[link|http://kerneltrap.org/node/4982|Linux: Managing the Kernel Source With 'git']
"Linus Torvalds began working on an interim solution called "git" in the absence of BitKeeper. A README included with the source describes it as, "a stupid (but extremely fast) directory content manager. It doesn't do a whole lot, but what it _does_ do is track directory contents efficiently." The documentation goes on to describe two abstractions used by the tool, an "object database", and a "current directory cache". Objects in the object database are referred to by the SHA1 hash of their zlib compressed contents. The various supported object types include, "blobs" which are simply binary blobs of data with no added verification, "trees" which are lists of objects sorted by name, and "changesets" which provide a historical view of an object describing "how we got there, and why". The current directory cache is a binary file "which contains an efficient representation of a virtual directory content at some random time."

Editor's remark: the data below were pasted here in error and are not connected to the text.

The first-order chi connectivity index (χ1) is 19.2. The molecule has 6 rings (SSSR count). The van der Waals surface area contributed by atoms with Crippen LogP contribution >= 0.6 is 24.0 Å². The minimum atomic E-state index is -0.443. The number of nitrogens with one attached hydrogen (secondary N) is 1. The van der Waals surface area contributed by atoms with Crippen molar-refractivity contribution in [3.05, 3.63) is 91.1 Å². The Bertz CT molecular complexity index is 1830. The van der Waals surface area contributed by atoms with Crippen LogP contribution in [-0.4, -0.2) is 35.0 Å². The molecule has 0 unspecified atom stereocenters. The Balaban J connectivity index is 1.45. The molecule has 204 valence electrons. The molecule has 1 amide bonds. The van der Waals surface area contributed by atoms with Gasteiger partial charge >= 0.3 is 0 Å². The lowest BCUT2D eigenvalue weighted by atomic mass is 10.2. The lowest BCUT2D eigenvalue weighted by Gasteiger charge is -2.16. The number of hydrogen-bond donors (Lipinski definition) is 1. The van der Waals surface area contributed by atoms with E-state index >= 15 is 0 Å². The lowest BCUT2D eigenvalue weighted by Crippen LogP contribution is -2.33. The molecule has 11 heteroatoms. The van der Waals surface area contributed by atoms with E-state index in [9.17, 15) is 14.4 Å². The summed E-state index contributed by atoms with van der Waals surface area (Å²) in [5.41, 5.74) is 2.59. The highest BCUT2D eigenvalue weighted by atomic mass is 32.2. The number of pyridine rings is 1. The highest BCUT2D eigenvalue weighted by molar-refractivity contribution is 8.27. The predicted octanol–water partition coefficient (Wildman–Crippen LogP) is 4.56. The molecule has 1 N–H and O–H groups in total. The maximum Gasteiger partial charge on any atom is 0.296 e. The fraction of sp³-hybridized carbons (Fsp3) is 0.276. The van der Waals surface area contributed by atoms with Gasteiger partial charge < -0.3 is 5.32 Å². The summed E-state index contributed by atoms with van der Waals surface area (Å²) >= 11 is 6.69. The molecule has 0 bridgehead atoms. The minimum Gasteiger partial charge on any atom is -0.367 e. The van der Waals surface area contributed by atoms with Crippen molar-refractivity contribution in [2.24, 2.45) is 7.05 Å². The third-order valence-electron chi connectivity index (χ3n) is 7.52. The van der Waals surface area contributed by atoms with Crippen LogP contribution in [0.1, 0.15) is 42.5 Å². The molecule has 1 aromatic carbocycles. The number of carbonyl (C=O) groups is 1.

During the discussion regarding git and its rapid evolution, Linus explained, "in many ways you can just see git as a filesystem - it's content- addressable, and it has a notion of versioning, but I really really designed it coming at the problem from the viewpoint of a _filesystem_ person (hey, kernels is what I do), and I actually have absolutely _zero_ interest in creating a traditional SCM system."
This is fascinating, it looks like Linus is starting from scratch and creating the building blocks for a new SCM, so much for all the existing SCM open source projects.